When all is said and done, The Incredible Burt Wonderstone is quite entertaining (especially for fans of any of the main cast or 90's-style comedies), but it isn't without some substantial flaws. The humor can be pretty adult at times, so definitely don't take the PG-13 rating lightly. On top of that, with some very violent extreme stunts (which, for the record kids, are fake in the movie!), that the more impressionable viewer will certainly not want to try at home, it's tough to give the film a recommendation. On the one hand, it's great to see comedic talent like Carell and Carrey back in the saddle, but on the other hand, the end result could have been considerably greater. So while it may not be as "incredible" as its title might suggest, it's at least entertaining.- John DiBiase (reviewed: 3/15/13)
Steve Gray Uncut (8:33) is a fake documentary about the character of Steve Gray and the stunts he performs during the film. Here we see new "archival" interview footage from a shorter-haired Steve Gray in 2010 (probably filmed more recently just for this release in actuality). We see longer versions of the illusions he performed and see much, much more of his pinata stunt. It's pretty funny (1 "h*ll").
Making Movie Magic with David copperfield (8:03) is dedicated to David Copperfield and his appearance in the film. It's told from Copperfield's perspective and we see many alternate takes he filmed with Steve Carell for the movie, some deleted cameos that were supposed to be scattered throughout the film, and more. It's a pretty cool extra feature.
Gag Reel (4:08) - This is one of the funnier gag reels I've seen in recent memory. With so much comedic talent in one movie, it's no surprise. However, many uses of the "F" word are bleeped out here as the cast clearly just had fun and riffed constantly. We also see some ad-libbed lines that were deleted from the movie and included here (Steve Gray in the audience after the drill stunt is some of the best).
Deleted Scenes and Alternate Takes (26:23) - There is almost half-an-hour of deleted scenes and alternate takes. It's separated into 15 "chapters" but it's all one block of footage. The first, "Rise To Fame," is an alternate montage of Burt and Anton as kids coming up with tricks, with them shown briefly as teens too. "Burt and Anton Breakfast" is a video intro for their show of them making breakfast in their hotel suites while performing tricks (like pouring coffee out of a cracked egg). "Alternate Intro" is an alternate take of their first show ten years earlier. "Future of Their Act" shows the two sitting in a restaurant talking about their act after seeing Steve Gray's show for the first time. "Steve Gray Holding It In" shows the duo watching the footage of Gray holding his urine in on TV in Doug's office. "Crowd Loves Burt" features Jane asking Burt to change before the Hot Box stunt, but Burt demonstrates how every time he waves to the audience, they cheer. "Burt Riffs on the Box" is a longer version of him and Anton in the Hot Box with him totally freaking out. "Burt Leaves His Suite" shows him moving out and hugging a hotel maid. "Burt Scarf Flosses" takes place at Doug's son's birthday party and it features slightly unfinished animation of Burt flossing his head with a handkerchief as a trick. "Burt Travels to Jungle" shows that Burt actually visits Anton in the jungle to ask him to do Doug's son's party. When Anton declines, Burt shows up at Rance's hospital bedside to ask him. It's all a pretty funny scene that probably could have been left in (There's one censored F word in subtitles by one of the jungle natives). "Steve Gray Drill Stunt Extended" shows him thrashing about on the floor before leaving the stage. "Burt Propositions Jane - alt takes" is just that. "Burt Doesn't Like Bed - alt" is a series of uncut takes of Carell just riffing on the phone to the motel owner about how much he doesn't like the small bed. "Nursing Home Extended" is a longer version of the scene in the movie and shows a glimpse of one of Copperfield's deleted cameos. "Alternate Ending" shows that Steve Gray is on the football field with the audience and Doug and the rest of the gang at the end. He's wheeled up in a cart and Doug offers him the gig. Steve then says he can't do the drill stunt again and Doug decides to give the job to Anton and Burt. It ends with us seeing Anton, Burt and Jane performing together 6 months later. The stuff with Steve Gray in this scene is pretty hilarious, so it's unfortunate that they cut it out (but they probably realized there was NO sense in him being there at the field at that point).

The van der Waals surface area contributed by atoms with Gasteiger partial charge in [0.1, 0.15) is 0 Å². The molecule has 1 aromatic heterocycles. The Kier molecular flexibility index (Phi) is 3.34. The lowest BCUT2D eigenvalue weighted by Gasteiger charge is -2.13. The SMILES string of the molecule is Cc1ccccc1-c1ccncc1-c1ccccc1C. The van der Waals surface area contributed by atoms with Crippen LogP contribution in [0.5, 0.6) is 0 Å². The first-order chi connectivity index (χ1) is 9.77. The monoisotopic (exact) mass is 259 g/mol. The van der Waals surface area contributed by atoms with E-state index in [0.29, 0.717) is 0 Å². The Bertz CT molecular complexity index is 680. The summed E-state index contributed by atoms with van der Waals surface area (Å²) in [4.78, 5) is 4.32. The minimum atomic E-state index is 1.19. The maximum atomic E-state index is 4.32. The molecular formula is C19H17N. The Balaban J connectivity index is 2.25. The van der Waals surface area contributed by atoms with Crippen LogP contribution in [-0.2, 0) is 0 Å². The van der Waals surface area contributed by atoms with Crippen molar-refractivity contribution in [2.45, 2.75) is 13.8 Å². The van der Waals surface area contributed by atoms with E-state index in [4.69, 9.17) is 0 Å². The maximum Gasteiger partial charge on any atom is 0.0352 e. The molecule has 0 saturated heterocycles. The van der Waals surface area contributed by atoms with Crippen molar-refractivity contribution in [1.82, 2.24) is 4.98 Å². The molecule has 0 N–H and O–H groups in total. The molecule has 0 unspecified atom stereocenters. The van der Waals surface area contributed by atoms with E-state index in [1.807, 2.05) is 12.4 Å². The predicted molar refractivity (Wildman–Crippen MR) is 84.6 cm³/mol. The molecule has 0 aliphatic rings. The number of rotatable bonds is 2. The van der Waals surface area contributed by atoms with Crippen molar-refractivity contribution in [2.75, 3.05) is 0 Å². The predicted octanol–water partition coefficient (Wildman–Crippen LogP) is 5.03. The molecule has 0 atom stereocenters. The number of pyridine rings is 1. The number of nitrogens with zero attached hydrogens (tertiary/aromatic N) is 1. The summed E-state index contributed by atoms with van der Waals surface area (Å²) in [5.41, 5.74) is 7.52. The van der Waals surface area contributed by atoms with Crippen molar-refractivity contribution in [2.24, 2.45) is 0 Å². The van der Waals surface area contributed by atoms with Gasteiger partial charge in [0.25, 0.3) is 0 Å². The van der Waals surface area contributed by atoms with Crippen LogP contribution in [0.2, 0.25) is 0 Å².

There aren't many special features on the Blu-Ray disc, but what is here is pretty solid (The downloadable digital copy is missed, though). Obviously, there could have been more about the magic tricks, Carell's training, or some more interviews from the cast and crew, but what's included is better than what most sets offer.- John DiBiase, (reviewed: 6/20/13)
Disclaimer: All reviews are based solely on the opinions of the reviewer. Most reviews are rated on how the reviewer enjoyed the film overall, not exclusively on content. However, if the content really affects the reviewer's opinion and experience of the film, it will definitely affect the reviewer's overall rating.